Monday, September 14, 2009


I feel like there have been a lot of people in the news who have passed away recently. I was saddened to learn of the death of my colleague, Robert Isabell, over the summer, and, more recently, Dominic Dunne.

Over the course of my career, I've been asked by a few special clients to coordinate the funeral and memorial services of a loved one who had just passed away. Although most people don't think about it, funerals and memorial services require just as much planning as any other event, often times more so due to the very short turn around time. I pride myself on giving my clients elegant and memorable events that allow them to say goodbye with grace and dignity.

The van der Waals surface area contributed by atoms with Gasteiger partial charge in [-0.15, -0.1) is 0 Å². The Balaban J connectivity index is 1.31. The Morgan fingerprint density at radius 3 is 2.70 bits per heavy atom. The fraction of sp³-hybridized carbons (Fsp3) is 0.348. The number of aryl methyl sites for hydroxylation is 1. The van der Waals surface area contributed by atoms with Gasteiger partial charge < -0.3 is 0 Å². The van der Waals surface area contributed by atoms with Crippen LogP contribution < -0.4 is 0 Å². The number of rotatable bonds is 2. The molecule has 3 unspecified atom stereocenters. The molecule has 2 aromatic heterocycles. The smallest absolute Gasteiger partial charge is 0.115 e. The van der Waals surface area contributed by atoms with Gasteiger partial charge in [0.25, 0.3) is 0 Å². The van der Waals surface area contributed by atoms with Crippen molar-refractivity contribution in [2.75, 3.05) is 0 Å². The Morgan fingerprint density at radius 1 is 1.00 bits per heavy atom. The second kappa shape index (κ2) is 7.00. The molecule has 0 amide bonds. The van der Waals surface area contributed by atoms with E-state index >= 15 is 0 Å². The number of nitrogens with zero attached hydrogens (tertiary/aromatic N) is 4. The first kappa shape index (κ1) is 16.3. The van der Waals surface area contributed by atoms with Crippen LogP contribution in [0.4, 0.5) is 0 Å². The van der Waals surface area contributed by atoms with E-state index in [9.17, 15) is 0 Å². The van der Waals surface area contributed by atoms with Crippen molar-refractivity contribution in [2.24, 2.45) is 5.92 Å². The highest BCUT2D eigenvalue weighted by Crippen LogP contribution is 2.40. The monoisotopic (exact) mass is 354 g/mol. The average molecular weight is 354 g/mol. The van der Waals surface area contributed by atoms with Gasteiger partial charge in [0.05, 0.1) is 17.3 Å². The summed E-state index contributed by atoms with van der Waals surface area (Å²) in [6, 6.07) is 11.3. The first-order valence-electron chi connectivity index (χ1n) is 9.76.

About a month ago, we did a funeral for a client. When I mentioned that one of the children hadn't received many hand-written notes, someone in my office suggested that perhaps his friends and associates simply didn't know what to say.

A condolence note should be brief, avoid including a personal comparison (when my mother died...), and let the person know that you're there for them. It's perfectly fine to say "While no one can truly know how you feel, please know that I am here if you need anything at all." Obviously, sharing a short remark about the deceased if they were a family member or very good friend is perfectly acceptable, but not necessary if there was no close relationship.

In the end, the effort of putting pen to paper will mean more than the content of the note itself. So no matter how awkward you feel, send that note because it will mean the world to the recipient.